|Jan 26, 2013||Thatís Bad, Thatís Good|
|Jan 14, 2013||Money, Money, Money|
|Jan 8, 2013||Faith and Luck|
|Jan 2, 2013||Spring Ball|
Title: The Lively Street
Date: September 18, 2013
With time to kill, the happy gringo and gringa wandered in Quito, Ecuador’s old city, with its narrow cobbled streets and its squeezed-together, four-storied red brick storefronts. Going nowhere, they turned left or right as impulse told them, enjoying the sights and street culture of that foreign land.
Around one corner, unprepared, they encountered the street of the casket makers. For the length of a city block, on either side before them, black wooden caskets lined and narrowed both sidewalks. The caskets were piled one atop the other in tall stacks in front of every little shop. The man-sized caskets sat stacked on the sidewalk, with a woman-sized stack next, and next still were ever smaller, child-sized stacks, one casket atop the other, with newborn baby boxes at the very top. All around the dozens of casket stacks were casket makers’ children playing, laughing, running, eating, and even bouncing red rubber balls off of the stacks in games of catch.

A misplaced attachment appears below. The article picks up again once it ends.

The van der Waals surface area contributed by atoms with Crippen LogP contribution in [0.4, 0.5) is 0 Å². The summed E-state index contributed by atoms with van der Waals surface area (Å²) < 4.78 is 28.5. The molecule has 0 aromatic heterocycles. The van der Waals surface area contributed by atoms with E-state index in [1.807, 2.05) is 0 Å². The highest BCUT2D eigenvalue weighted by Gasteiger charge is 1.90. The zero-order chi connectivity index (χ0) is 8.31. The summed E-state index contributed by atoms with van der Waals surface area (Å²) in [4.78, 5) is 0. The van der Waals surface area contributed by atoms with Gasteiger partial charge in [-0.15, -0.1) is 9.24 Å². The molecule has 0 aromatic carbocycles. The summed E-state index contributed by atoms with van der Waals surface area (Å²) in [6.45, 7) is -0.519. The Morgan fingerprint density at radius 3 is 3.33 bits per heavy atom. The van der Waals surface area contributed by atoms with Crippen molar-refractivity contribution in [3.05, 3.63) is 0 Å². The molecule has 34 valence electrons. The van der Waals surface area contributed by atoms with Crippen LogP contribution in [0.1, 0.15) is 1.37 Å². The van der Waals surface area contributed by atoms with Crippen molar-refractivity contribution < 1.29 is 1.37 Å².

On the casket makers’ street dying is openly part of living. Death is not hidden, nor ignored, nor feared. On those old city sidewalks, life and death intertwined.
Is death taboo for you? As a subject of open discourse, I mean. It used to be that Americans hid death behind closed doors, but now we hear advertisements on FM radio broadcasts, tastefully offering the services of funeral homes.
Let’s Pray: Dear God, you made us with a time-limited warranty. We might not like it, but we must accept it. Help us find healthy ways to talk about life, death and dying. Amen.
Today’s Thought Is: Death isn’t alien. It’s human.